Dr. Sarah Cavanaugh discusses biomedical research in her talk, "Homo sapiens: the ideal animal model"
Biology and preclinical medicine rely heavily upon research in animal models such as rodents, dogs, and chimps. But how translatable are the findings from these animal models to humans? And what alternative systems are being developed to provide more applicable results while reducing the number of research animals?
|Image courtesy of PCRM|
Last Thursday, PSPG invited Dr. Sarah Cavanaugh from the Physicians Committee for Responsible Medicine to discuss these issues. In her talk entitled, “Homo sapiens: the ideal animal model,” she emphasized that we are not particularly good at translating results from animal models into human patients. Data from the FDA says that 90% of drugs that perform well in animal studies fail when tested in clinical trials. It may seem obvious, but it is important to point out that the biology of mice is not identical to human biology. Scientific publications have demonstrated important dissimilarities in regards to the pathology of inflammation, diabetes, cancer, Alzheimer’s, and heart disease.
All scientists understand that model systems have limitations, yet they have played an integral role in shaping our understanding of biology. But is it possible to avoid using experimental models entirely and just study human biology?
The ethics of studying biology in people are different from those of studying biology in animals. The “do no harm” code of medical ethics dictates that we can’t perform experiments that have no conceivable benefit for the patient, so unnecessarily invasive procedures can not be undertaken just to obtain data. This limitation restricts the relative amount of information we can obtain about human biology as compared to animal biology. Regardless, medical researchers do uncover important findings from human populations. Dr. Cavanaugh points out that studies of risk factors (both genetic and environmental) and biomarkers are important for understanding diseases, and non-invasive brain-imaging has increased our understanding of neurodegenerative diseases like Alzheimer’s.
Yet these are all correlative measures. They show that factor X correlates with a higher risk of a certain disease. But in order to develop effective therapies, we need to understand cause and effect relationships - in other words, the mechanism. To uncover mechanisms researchers need to be able to perturb the system and measure physiological changes or observe how a disease progresses. Performing these studies in humans is often hard, impossible, or unethical. For that reason, researchers turn to model systems in order to properly control experimental variables to understand biological mechanisms. We have learned a great deal about biology from animal models, but moving forward, can we develop models that better reflect human biology and pathology?
Using human post-mortem samples and stem cell lines is one way to avoid species differences between animals and humans, but studying isolated cells in culture does not reflect the complex systems-level biology of a living organism. To tackle this problem, researchers have started designing ways to model 3D human organs in vitro, such as the brain-on-a-chip system. Researchers also have envisioned using chips to model a functioning body using 10 interconnected tissues representing organs such as the heart, lungs, skin, kidneys, and liver.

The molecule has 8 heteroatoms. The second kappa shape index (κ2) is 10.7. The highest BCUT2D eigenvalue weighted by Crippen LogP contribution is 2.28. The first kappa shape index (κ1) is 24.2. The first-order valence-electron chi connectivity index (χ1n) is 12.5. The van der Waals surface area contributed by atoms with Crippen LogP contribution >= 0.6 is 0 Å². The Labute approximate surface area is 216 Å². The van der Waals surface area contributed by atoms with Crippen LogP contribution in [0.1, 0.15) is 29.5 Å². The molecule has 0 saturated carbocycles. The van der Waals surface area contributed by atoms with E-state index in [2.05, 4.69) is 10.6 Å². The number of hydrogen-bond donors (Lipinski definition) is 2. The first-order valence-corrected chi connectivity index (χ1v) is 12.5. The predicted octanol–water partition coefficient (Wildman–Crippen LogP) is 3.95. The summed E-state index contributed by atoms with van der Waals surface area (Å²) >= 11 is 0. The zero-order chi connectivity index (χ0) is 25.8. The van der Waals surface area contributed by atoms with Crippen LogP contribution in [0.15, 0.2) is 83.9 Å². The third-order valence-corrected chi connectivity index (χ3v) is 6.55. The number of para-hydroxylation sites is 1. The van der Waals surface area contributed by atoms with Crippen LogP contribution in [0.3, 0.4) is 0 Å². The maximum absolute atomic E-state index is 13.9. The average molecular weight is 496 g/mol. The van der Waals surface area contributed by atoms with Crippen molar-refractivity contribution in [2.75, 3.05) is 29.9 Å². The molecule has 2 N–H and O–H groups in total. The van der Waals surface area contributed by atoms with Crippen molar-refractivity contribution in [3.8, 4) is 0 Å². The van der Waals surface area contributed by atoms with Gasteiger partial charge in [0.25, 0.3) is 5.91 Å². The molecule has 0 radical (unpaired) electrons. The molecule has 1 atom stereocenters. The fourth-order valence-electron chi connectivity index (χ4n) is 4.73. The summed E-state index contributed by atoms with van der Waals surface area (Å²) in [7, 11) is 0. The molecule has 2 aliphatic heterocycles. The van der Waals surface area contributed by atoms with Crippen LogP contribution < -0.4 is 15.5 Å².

|Image from: http://nanoscience.ucf.edu/hickman/bodyonachip.php|
Dr. Cavanaugh explained that toxicology is currently a field where chip-based screening shows promise. It makes sense that organs-on-a-chip technology could be useful for screening drug compounds before testing in animals. Chip-screening could filter out many molecules with toxic effects, thus reducing the number of compounds that are tested in animals before being investigated clinically.
A major counterpoint raised during the discussion was whether replacing animal models with human organs on a chip was simply replacing one imperfect, contrived model with another. Every model has limitations, so outside of directly testing therapeutics in humans, it is unlikely that we will be able to create a system that perfectly reflects the biological response in patients. The question then becomes, which models are more accurate? While ample data shows the limitations of animal models, very little is available showing that alternatives to animal-free models perform better than existing animal models. Dr Cavanaugh argues, however, that there is an opportunity to develop these models instead of continuing to pursue research in flawed animal models. “I don’t advocate that we end all animal research right now, rather that we invest in finding alternatives to replace the use of animals with technologies that are more relevant to human biology.”
This topic can ignite a passionate debate within the medical research community. Animal models are the status quo in research, and they are the gatekeepers in bench-to-bedside translation of scientific discoveries into therapeutics. In the absence of any shift in ethical standards for research, replacing animal models with alternatives will require mountains of strong data demonstrating better predictive performance. The incentives exist, though. Drug companies spend roughly $2.6 billion to gain market approval for a new prescription drug. Taking a drug into human trials and watching it fail is a huge waste of money. If researchers could develop new models for testing drugs that were more reliable than animal models at predicting efficacy in humans, it’s safe to say that Big Pharma would be interested. Very interested.
|"Wistar rat" by Janet Stephens via Wikimedia Commons|